LRA survivors cry out to government, want specialised operations

Victims. Women and children talk about the effects of the LRA war in Lira District in November 2017. Survivors of the LRA war in northern Uganda, who suffered severe body injuries, want government to pay for their specialised operations. PHOTO BY RACHEL MABALA

What you need to know:

  • Claim. Some LRA war survivors say they have never received treatment on injuries sustained.

Survivors of the Lord’s Resistance Army (LRA) war, who suffered severe body injuries, have appealed to government to facilitate their recovery.

The insurgence in northern Uganda that took more than 20 years left many people crippled and maimed.
One of such victims is Ms Florence Adok, 36, a resident of Kanyagoga B, Bardege Division in Gulu Municipality whose arm and head got damaged in 1996.

Ms Adok was abducted by the LRA at the age of 13, from Pabbo Sub-county, present-day Amuru District, in 1995.
She says she sustained the injuries when Uganda People’s Defence Force soldiers attacked a rebel base in one of the woodlands in South Sudan where they had gone to collect firewood.

Upon return from captivity in 2002, World Vision facilitated their recovery process and took her to St Mary’s Hospital Lacor for treatment.
It was at Lacor Hospital in the same year that the doctors recommended that she is flown to India for an operation.

Ms Adok requires Shs100m to undergo the operation. “They feared to have me operated here saying I would lose my sight and develop ear complications,” she says.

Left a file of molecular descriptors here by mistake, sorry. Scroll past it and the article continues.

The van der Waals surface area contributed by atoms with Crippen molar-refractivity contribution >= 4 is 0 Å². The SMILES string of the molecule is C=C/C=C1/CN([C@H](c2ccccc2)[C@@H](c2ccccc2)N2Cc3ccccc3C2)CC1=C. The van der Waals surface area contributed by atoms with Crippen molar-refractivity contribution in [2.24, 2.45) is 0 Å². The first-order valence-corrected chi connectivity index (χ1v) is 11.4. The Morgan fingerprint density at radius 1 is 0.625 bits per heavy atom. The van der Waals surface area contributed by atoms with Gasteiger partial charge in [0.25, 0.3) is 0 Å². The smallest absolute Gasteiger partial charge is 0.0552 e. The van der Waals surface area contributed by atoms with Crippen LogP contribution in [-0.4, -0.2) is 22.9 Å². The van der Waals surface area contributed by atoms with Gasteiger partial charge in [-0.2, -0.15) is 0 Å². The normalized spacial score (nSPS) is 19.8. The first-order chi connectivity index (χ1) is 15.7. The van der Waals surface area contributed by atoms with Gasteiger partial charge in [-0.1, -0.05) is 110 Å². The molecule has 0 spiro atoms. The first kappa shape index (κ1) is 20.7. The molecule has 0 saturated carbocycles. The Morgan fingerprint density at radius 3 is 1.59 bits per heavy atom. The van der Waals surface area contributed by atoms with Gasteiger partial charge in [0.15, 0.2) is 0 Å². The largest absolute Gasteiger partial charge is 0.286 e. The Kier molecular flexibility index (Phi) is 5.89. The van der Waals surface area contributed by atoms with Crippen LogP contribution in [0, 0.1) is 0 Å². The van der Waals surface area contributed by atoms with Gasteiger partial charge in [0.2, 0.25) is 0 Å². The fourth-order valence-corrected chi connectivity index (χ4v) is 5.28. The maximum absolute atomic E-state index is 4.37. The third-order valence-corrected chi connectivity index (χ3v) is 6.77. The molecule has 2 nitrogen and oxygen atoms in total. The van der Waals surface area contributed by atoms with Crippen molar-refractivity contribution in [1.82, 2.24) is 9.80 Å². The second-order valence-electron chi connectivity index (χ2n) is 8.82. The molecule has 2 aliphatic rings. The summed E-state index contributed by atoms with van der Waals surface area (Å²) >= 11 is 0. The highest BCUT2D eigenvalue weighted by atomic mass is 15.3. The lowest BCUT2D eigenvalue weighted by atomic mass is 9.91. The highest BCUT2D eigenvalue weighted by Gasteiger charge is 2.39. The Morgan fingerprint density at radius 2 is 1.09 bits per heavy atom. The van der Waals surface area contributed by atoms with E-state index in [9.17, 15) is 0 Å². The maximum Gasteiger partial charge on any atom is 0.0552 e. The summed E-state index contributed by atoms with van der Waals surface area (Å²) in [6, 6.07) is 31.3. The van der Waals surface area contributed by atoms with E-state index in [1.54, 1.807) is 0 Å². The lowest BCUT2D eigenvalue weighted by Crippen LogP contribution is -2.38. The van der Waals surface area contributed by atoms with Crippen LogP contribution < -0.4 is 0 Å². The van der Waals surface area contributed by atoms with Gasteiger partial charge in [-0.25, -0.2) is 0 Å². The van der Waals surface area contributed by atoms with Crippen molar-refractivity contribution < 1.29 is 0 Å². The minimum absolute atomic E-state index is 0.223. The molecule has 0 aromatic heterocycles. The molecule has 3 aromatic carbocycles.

The mother of four has acquired skills in tailoring to sustain her family.
Ms Brenda Angom, who shares a similar plight, says many of them have never received treatment for the injuries sustained.

Ms Angom had her left arm damaged and she has braved the pain for the last 16 years.
She was injured in 2003, in Gulu District on River Aswa and was referred to Mulago hospital.
“Government should invest in better healthcare. They have left us at the hands of non-governmental organisations,” Ms Angom says.

Mr Francis Opio, a team leader at Foundation for Justice and Development Initiatives, says Civil Society Organisations cannot do much since they are financially constrained.

In 2009, government registered civilians, who were physically injured in the two-decade insurgency, to avail support in terms of treatment, but nothing has since materialised.
At least 6,000 people were registered in Acholi and Lango sub-regions.

In 2010, government again promised to have specialists in government hospitals across the war-affected region.
Mr Paul Ajuk, a senior administrator at Gulu Regional Referral Hospital, says they carry out surgeries and other operations.

“We have some specialists in place at the facility. Refer them here so that they are examined by medical officers,’’ Mr Ajuk says.

The Resident District Commissioner Gulu, Maj Santos Okot Lapolo, says those with injuries should go to government hospitals to have the fragments removed.